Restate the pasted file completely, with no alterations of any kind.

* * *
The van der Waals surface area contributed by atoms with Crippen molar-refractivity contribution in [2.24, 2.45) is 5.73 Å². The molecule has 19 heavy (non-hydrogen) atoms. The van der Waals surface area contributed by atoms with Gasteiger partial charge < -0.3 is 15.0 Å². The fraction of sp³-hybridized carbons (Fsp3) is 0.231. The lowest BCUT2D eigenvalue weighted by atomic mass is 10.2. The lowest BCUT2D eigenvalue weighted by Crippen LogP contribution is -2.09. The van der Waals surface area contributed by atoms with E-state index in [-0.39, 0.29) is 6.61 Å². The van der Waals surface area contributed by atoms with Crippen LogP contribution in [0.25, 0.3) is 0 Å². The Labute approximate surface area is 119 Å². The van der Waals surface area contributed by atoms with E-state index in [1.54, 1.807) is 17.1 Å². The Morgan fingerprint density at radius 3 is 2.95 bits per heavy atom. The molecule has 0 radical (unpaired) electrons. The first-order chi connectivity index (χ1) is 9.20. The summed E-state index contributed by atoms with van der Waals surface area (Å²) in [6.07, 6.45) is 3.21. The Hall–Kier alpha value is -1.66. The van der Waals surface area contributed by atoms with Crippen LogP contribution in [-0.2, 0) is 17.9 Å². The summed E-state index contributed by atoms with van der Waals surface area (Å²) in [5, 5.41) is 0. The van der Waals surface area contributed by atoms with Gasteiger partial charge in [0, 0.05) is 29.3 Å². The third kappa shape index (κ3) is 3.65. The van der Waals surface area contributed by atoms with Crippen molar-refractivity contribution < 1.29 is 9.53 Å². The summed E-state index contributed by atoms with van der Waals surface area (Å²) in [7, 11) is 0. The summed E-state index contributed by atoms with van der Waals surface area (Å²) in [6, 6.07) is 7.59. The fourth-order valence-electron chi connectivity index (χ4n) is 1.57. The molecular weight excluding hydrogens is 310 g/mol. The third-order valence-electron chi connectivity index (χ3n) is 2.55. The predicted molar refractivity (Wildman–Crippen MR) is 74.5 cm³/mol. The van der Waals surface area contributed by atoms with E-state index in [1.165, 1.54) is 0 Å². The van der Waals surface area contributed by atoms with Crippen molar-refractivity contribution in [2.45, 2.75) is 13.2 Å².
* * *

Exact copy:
The van der Waals surface area contributed by atoms with Crippen molar-refractivity contribution in [2.24, 2.45) is 5.73 Å². The molecule has 19 heavy (non-hydrogen) atoms. The van der Waals surface area contributed by atoms with Gasteiger partial charge < -0.3 is 15.0 Å². The fraction of sp³-hybridized carbons (Fsp3) is 0.231. The lowest BCUT2D eigenvalue weighted by atomic mass is 10.2. The lowest BCUT2D eigenvalue weighted by Crippen LogP contribution is -2.09. The van der Waals surface area contributed by atoms with E-state index in [-0.39, 0.29) is 6.61 Å². The van der Waals surface area contributed by atoms with Crippen LogP contribution in [0.25, 0.3) is 0 Å². The Labute approximate surface area is 119 Å². The van der Waals surface area contributed by atoms with E-state index in [1.54, 1.807) is 17.1 Å². The Morgan fingerprint density at radius 3 is 2.95 bits per heavy atom. The molecule has 0 radical (unpaired) electrons. The first-order chi connectivity index (χ1) is 9.20. The summed E-state index contributed by atoms with van der Waals surface area (Å²) in [6.07, 6.45) is 3.21. The Hall–Kier alpha value is -1.66. The van der Waals surface area contributed by atoms with Crippen LogP contribution in [-0.2, 0) is 17.9 Å². The summed E-state index contributed by atoms with van der Waals surface area (Å²) in [5, 5.41) is 0. The van der Waals surface area contributed by atoms with Gasteiger partial charge in [0, 0.05) is 29.3 Å². The third kappa shape index (κ3) is 3.65. The van der Waals surface area contributed by atoms with Crippen molar-refractivity contribution < 1.29 is 9.53 Å². The summed E-state index contributed by atoms with van der Waals surface area (Å²) in [7, 11) is 0. The summed E-state index contributed by atoms with van der Waals surface area (Å²) in [6, 6.07) is 7.59. The fourth-order valence-electron chi connectivity index (χ4n) is 1.57. The molecular weight excluding hydrogens is 310 g/mol. The third-order valence-electron chi connectivity index (χ3n) is 2.55. The predicted molar refractivity (Wildman–Crippen MR) is 74.5 cm³/mol. The van der Waals surface area contributed by atoms with E-state index in [1.165, 1.54) is 0 Å². The van der Waals surface area contributed by atoms with Crippen molar-refractivity contribution in [2.45, 2.75) is 13.2 Å².